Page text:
German diplomacy has been in the South Caucasus from the day after the three countries declared their independence in 1991. Germany was the first country to set up embassies in the region, but generally German diplomacy has been low-key – preferring to let others, namely France, and later the EU, to do the heavy lifting when it came to issues like supporting the Armenia-Azerbaijan peace process. This has changed recently. After the untimely intervention of French president Emanuel Macron in the process that was led by EU Council president Charles Michel in 2022, and given Azerbaijan’s refusal to negotiate in this framework because of what it claims is French bias towards Armenia, German Chancellor Olaf Scholz was in 2022 reluctantly persuaded to engage with the process directly, and join the Macron-Michel tandem. Nothing at first seemed to have come out of that, and German diplomacy got overshadowed by some missteps in Paris and Brussels, not to mention some awkward phrases of its own foreign minister when she visited the region last year. But it seems that behind the scenes, German diplomacy persisted. Earlier in February Armenian Prime Minister Nikol Pashinyan and Azerbaijani President Ilham Aliyev, travelled to Munich to attend the annual security conference, and on the margins had a long-awaited meeting, bilaterally and later with Chancellor Scholz. At the meeting concrete decisions were taken on follow-up, and thanks to the usual German efficiency the foreign ministers of the two countries were in Berlin on Wednesday (28 February) for detailed talks about the peace treaty. Most of the discussions were in the bilateral format, but there was also a meeting of the Ministers with their German counterpart. The talks continue today. It is the latest episode in a long saga, but not an insignificant one. Germany is a political and economic heavyweight, and its direct involvement may just be what is needed to get the ongoing negotiations between Armenia and Azerbaijan across the line. At a time when other elements of European diplomacy appear not to be so effective the German intervention is also seen as saving the day for Europe, that needs to remain present and visible in the region.

Popular

Editor's choice
News
Armenian and Azerbaijani foreign ministers meet in Berlin as German diplomacy emerges out of the shadows to save the day for Europe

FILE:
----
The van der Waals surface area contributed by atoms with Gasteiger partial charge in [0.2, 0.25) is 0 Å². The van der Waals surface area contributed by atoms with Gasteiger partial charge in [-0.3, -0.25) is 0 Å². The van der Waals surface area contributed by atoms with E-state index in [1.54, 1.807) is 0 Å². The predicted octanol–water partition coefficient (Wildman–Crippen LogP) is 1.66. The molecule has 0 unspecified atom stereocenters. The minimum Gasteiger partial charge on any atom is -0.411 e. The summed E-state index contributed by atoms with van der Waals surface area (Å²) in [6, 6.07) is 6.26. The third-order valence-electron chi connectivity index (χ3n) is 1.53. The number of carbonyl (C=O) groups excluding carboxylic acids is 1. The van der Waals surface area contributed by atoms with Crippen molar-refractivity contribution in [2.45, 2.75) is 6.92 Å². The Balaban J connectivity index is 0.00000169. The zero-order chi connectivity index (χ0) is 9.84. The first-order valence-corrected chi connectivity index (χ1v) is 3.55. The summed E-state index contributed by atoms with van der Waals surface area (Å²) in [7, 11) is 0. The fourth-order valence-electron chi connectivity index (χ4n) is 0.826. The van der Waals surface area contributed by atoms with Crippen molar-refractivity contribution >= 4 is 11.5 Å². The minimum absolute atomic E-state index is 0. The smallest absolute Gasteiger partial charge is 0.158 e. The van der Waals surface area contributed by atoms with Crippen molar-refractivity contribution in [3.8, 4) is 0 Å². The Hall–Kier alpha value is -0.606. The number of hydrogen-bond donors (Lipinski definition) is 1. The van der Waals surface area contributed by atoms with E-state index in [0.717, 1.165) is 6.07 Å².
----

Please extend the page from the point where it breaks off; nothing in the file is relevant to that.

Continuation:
Armenian and Azerbaijani foreign ministers meet in Berlin as German diplomacy emerges out of the shadows to save the day for Europe

German diplomacy has been in the South Caucasus from the day after the three countries declared their independence in 1991. Germany was the first country to set up embassies in the region, but generally German diplomacy has been low-key – preferring to let others, namely France, and later the EU, to do the heavy lifting when it came to issues like supporting the Armenia-Azerbaijan peace process. This has changed recently. After the untimely intervention of French president Emanuel Macron in the process that was led by EU Council president Charles Michel in 2022, and given Azerbaijan’s refusal to negotiate in this framework because of what it claims is French bias towards Armenia, German Chancellor Olaf Scholz was in 2022 reluctantly persuaded to engage with the process directly, and join the Macron-Michel tandem. Nothing at first seemed to have come out of that, and German diplomacy got overshadowed by some missteps in Paris and Brussels, not to mention some awkward phrases of its own foreign minister when she visited the region last year. But it seems that behind the scenes, German diplomacy persisted. Earlier in February Armenian Prime Minister Nikol Pashinyan and Azerbaijani President Ilham Aliyev, travelled to Munich to attend the annual security conference, and on the margins had a long-awaited meeting, bilaterally and later with Chancellor Scholz. At the meeting concrete decisions were taken on follow-up, and thanks to the usual German efficiency the foreign ministers of the two countries were in Berlin on Wednesday (28 February) for detailed talks about the peace treaty. Most of the discussions were in the bilateral format, but there was also a meeting of the Ministers with their German counterpart. The talks continue today. It is the latest episode in a long saga, but not an insignificant one. Germany is a political and economic heavyweight, and its direct involvement may just be what is needed to get the ongoing negotiations between Armenia and Azerbaijan across the line. At a time when other elements of European diplomacy appear not to be so effective the German intervention is also seen as saving the day for Europe, that needs to remain present and visible in the region.